Having hit Xbox 360, PS3 and PC gamers yesterday, FIFA 12 add-on UEFA Euro 2012 has been revealed as lacking an officially licensed Welsh side
Following yesterday’s release of the FIFA 12 tie-in UEFA Euro 2012, a number of reports have revealed that developer EA Sports has failed to include an officially licensed Welsh side leaving gamers with a selection of carefully amended names and fake kits.
Whilst the presence of unlicensed and fictionalised team and player names has become a standard aspect of Konami’s PES releases, the omission of a fully endorsed Welsh side from the FIFA 12 downloadable add-on marks an unusual characteristic of the EA developed title.
Although early adopters of the Euro 2012 tie-in title can opt to take to the field under the Welsh flag, the national Wales side, unlike the other 52 countries within the game, does not feature the team’s official kits with the side’s star players also failing to replicate their true life counterparts.
Despite featuring in the full FIFA 12 release under their respective club teams, in the downloadable UEFA Euro 2012 add-on the likes of Aaron Ramsey, Gareth Bale and Craig Bellamy become ‘Aaron Rumsey', ‘Gareth Belth’ and 'Craig Belmont'.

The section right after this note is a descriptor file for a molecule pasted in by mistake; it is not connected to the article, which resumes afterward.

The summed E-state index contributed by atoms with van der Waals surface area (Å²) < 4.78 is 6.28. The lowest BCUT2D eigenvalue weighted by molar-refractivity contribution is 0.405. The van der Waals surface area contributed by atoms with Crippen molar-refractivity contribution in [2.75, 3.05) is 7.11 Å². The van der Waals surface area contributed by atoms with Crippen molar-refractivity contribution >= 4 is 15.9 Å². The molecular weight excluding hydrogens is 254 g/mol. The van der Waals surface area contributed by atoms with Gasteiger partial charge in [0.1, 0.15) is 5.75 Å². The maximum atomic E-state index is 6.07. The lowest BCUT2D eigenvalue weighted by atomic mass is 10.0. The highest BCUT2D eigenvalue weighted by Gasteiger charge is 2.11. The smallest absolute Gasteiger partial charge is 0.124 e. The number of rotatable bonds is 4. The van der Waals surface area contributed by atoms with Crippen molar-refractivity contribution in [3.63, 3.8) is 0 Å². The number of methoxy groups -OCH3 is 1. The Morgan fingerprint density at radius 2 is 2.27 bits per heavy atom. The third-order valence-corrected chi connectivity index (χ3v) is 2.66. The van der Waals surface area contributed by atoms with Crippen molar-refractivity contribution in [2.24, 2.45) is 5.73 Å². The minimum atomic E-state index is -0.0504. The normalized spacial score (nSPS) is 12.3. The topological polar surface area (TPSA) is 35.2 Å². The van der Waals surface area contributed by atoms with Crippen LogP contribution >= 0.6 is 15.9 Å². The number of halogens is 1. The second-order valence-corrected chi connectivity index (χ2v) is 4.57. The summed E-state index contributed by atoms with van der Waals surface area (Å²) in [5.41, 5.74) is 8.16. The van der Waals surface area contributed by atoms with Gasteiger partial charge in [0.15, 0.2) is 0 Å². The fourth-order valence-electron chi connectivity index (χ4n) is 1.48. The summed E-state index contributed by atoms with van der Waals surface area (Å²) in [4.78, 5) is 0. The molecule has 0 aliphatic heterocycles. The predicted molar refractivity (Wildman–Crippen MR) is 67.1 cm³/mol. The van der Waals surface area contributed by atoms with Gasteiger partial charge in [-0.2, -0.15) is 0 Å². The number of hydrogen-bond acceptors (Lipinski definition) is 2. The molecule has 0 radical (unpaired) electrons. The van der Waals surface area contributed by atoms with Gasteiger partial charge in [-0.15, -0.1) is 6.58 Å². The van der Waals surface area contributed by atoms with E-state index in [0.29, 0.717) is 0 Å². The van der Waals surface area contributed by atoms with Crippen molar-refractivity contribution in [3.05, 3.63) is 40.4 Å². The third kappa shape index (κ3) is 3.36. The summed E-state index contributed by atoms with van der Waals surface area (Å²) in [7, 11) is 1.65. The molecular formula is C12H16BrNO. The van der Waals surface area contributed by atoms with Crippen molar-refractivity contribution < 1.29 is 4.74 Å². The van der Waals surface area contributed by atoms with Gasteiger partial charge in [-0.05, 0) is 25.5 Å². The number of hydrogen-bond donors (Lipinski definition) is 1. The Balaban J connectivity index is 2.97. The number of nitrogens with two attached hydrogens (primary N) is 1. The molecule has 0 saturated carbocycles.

Although EA has failed to offer any official comment on the lack of an official Wales team, it is believed that the developer has failed to come to terms with the Welsh FA over imaging rights.
UEFA Euro 2012 Features
Officially launched yesterday, April 24th, UEFA Euro 2012 landed as a paid-for download add-on for last year’s FIFA 12 release. Available for Xbox 360, PS3 and PC gamers the title follows the route to European glory with fans presented with all 53 UEFA member national teams, the tournament’s eight official stadiums and the full selection of the over the top fanfare associated to the international sporting event.
With online modes allowing those who splash out on the European themed DLC to compete against their friends and international rivals for tournament glory, the title also comes with an all new ‘Expedition Mode’.